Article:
They're listening to their audience. (2, Insightful)

sortius_nod (1080919) | more than 5 years ago | (#26158489)

The only game I bought recently was Fable II on the 360, because I had to. Most of the games I buy for my PC are either via Steam, or other methods (I play LOTRO, the latest expansion was just me paying the upgrade fee and download). I don't see why consoles seem to see the need to lag behind. Sure I copy games for my console, mainly due to the price (AU$100+ for a new release) and also from the lack of ease of buying online.

I used to copy PC games, now I'm happy with a demo and digital delivery. I think the PC market has wised up to the way things ought to be. I bought Far Cry II days after it came out for 1/2 the price of the shops here in Australia. Even if price wasn't an issue, you have to pre-order, wait in line, all that kind of useless crap to say "I got a first copy". Why not give people the option of post-to with digital stop-gap a-la Warhammer Online (yes, I bought this from Amazon).

Even that seems smarter than this whole "you need to own the disc to own a license to our product" crap.

I say good on them, the more digital delivery, the more economical high volume high speed broadband (whatever the flavour) will become. The more music, movies & games delivered this way the better. It will force the hand that controls your packets.

first poSt (-1, Offtopic)

Anonymous Coward | more than 5 years ago | (#26158619)

preferring the control and simplicity of online (4, Insightful)

theaveng (1243528) | more than 5 years ago | (#26158657)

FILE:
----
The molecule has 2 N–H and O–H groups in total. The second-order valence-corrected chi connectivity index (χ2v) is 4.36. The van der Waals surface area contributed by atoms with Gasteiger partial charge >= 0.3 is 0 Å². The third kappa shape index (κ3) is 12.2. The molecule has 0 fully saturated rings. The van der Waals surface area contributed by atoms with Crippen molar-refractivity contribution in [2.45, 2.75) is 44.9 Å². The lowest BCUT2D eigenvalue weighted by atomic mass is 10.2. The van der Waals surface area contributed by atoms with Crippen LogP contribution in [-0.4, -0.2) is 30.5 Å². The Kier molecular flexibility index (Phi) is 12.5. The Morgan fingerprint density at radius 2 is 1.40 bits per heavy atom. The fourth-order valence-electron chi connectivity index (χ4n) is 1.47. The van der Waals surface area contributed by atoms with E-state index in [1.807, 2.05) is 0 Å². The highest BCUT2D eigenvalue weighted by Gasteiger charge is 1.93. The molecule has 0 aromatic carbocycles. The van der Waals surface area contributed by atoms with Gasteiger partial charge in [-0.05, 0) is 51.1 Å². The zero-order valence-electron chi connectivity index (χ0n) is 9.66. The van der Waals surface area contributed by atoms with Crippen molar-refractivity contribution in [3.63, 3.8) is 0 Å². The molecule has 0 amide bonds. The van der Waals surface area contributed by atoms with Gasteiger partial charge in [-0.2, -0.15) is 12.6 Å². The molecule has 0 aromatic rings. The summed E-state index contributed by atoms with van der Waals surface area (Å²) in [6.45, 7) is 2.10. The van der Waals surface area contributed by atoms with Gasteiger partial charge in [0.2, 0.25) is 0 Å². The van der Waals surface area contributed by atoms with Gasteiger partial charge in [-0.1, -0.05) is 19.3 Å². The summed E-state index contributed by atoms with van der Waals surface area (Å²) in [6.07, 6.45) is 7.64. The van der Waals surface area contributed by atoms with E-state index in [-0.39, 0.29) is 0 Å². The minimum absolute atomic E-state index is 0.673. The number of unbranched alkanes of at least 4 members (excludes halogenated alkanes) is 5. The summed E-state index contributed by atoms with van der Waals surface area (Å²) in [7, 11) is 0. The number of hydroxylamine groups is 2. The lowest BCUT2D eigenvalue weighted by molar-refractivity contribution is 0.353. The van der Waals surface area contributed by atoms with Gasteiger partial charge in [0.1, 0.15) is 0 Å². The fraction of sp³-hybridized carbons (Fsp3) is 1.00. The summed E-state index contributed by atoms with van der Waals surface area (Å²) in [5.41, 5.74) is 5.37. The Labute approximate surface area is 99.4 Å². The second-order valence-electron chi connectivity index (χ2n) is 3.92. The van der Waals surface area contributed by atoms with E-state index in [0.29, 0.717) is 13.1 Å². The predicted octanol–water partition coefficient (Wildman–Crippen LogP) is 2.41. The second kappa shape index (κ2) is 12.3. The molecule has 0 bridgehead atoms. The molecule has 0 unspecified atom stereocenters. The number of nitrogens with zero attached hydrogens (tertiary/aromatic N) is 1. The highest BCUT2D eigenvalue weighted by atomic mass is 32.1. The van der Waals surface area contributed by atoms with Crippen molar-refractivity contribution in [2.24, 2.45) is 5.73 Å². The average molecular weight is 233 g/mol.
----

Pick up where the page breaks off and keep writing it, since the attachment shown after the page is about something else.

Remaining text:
Blocking me from my two favorite activities: (1) Buying a game, playing it, and then selling to someone else to recoup my money. And (2) Buying a game, loving it, and keeping it for the next 10-20 years (classic gaming).

If things devolve to the point where I have to pay full price (versus my current average of only paying $2-3 per game), or where I have to keep buying/downloading Super Mario 64 every five years, instead of simply buying it once and keeping it forever... ...then I will simply stop gaming.

This is what the music industry is trying to do with perpetual renting of music rather than letting us OWN the record, cd, whatever. The game industry should not follow that same path.

Re:preferring the control and simplicity of online (1)

gbjbaanb (229885) | more than 5 years ago | (#26158733)

think what they said on the summary:

The article points out that Microsoft's Games for Windows Live, despite being relatively unpopular, has seen continued development

ie, no-one wants it, but MS is going to give it to you anyway. The sooner the latest court case finished and MS gets broken up the better - a standalone gaming division will quickly go under if it had to provide what the users actually wanted instead of being subsidised by the rest of MS.

They are LYING. (5, Insightful)

Lumpy (12016) | more than 5 years ago | (#26158667)

They want internet connected and online distribution for two main reasons.